4. In June 2000 Professor Des Ball and Mr Hamish McDonald published their book Death in Balibo, Lies in Canberra (Allen & Unwin). This book also made a number of claims about official actions before and after the killings.
5. In accordance with the minister's request that I inquire into allegations that intelligence material was withheld or destroyed, in August 2000 I decided to add the book's claims to this effect to the matters already under investigation.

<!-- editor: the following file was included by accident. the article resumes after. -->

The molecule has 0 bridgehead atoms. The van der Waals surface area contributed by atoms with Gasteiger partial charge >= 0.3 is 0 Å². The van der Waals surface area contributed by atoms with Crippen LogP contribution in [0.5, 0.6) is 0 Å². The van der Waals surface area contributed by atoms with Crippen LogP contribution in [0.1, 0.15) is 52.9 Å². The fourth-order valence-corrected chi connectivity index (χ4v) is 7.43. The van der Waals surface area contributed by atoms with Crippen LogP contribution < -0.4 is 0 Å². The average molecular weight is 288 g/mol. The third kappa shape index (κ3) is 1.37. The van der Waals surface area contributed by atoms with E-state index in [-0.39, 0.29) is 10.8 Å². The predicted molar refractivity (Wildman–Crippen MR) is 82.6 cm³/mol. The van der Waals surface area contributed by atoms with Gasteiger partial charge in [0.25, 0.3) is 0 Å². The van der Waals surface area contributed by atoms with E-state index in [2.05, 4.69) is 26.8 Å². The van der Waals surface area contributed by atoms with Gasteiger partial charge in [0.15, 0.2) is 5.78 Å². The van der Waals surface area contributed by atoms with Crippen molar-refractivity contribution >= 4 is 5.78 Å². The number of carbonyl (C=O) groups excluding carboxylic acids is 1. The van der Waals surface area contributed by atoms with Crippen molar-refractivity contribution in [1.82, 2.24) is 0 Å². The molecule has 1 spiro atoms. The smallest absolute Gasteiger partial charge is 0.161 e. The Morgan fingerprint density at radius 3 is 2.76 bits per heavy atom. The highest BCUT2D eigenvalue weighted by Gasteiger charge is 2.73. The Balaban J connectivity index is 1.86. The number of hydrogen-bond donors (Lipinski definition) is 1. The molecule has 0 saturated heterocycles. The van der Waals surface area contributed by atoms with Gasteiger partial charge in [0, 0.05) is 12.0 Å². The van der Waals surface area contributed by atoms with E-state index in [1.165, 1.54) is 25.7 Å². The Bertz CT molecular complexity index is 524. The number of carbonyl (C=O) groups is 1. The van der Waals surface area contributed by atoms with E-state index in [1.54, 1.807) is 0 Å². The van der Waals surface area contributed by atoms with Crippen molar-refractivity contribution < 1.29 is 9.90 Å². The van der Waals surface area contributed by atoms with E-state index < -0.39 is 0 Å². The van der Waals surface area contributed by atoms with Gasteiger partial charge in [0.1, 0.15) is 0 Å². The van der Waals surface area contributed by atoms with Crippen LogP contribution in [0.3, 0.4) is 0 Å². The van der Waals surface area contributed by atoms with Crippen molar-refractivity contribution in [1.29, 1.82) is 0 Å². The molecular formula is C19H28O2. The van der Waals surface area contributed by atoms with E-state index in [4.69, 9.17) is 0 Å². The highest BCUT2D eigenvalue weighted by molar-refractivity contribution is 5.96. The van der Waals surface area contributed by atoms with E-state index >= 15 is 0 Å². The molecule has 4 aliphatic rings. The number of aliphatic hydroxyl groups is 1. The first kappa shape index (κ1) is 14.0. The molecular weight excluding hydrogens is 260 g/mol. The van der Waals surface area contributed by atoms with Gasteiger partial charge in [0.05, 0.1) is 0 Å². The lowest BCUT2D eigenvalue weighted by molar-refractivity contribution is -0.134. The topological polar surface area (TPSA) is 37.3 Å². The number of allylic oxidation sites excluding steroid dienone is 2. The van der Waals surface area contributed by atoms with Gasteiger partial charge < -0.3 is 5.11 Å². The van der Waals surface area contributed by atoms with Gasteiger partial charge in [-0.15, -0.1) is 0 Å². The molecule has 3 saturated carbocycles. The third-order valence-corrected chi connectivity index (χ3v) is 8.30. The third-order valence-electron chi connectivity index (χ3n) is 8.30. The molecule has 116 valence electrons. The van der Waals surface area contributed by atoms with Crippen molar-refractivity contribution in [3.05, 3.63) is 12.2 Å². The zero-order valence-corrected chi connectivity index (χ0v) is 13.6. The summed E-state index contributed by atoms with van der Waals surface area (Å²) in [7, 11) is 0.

6. In brief, the book claimed that: * Some hours before the killings, Australian signals intelligence facilities at Shoal Bay in Darwin and Cabarlah, Queensland, intercepted a conversation between Indonesian Major-General Murdani in Jakarta and Colonel Dading at Batugade in Portuguese Timor. General Murdani, reminded of the presence of foreign journalists in the Balibo-Maliana area, said "we can't have any witnesses" and Colonel Dading replied in words to the effect of "don't worry, we already have them under control"; * A decision was taken in the Defence Signals Directorate (DSD) not to pass on knowledge of the intercept, in order to avoid any attempt to rescue the newsmen, and hence expose DSD's capabilities and perhaps compromise its ability to read Indonesian signals; * A report of this communication later found its way into records of the Office of Current Intelligence (OCI) at JIO, where it was kept under conditions of extreme security in a file that became known as the Blue Book; * The report had been withdrawn from the Blue Book by late 1986 when the Defence Minister commissioned an inquiry into whether there had been any prior knowledge of the newsmen's dangerous situation at Balibo; * According to Mr Tom Sherman in the report of his second evaluation of events at Balibo (January 1999) a young DSD officer at Shoal Bay showed a translation of the intercept to visiting staff of the Royal Commission on Intelligence and Security (RCIS) on 4 March 1977.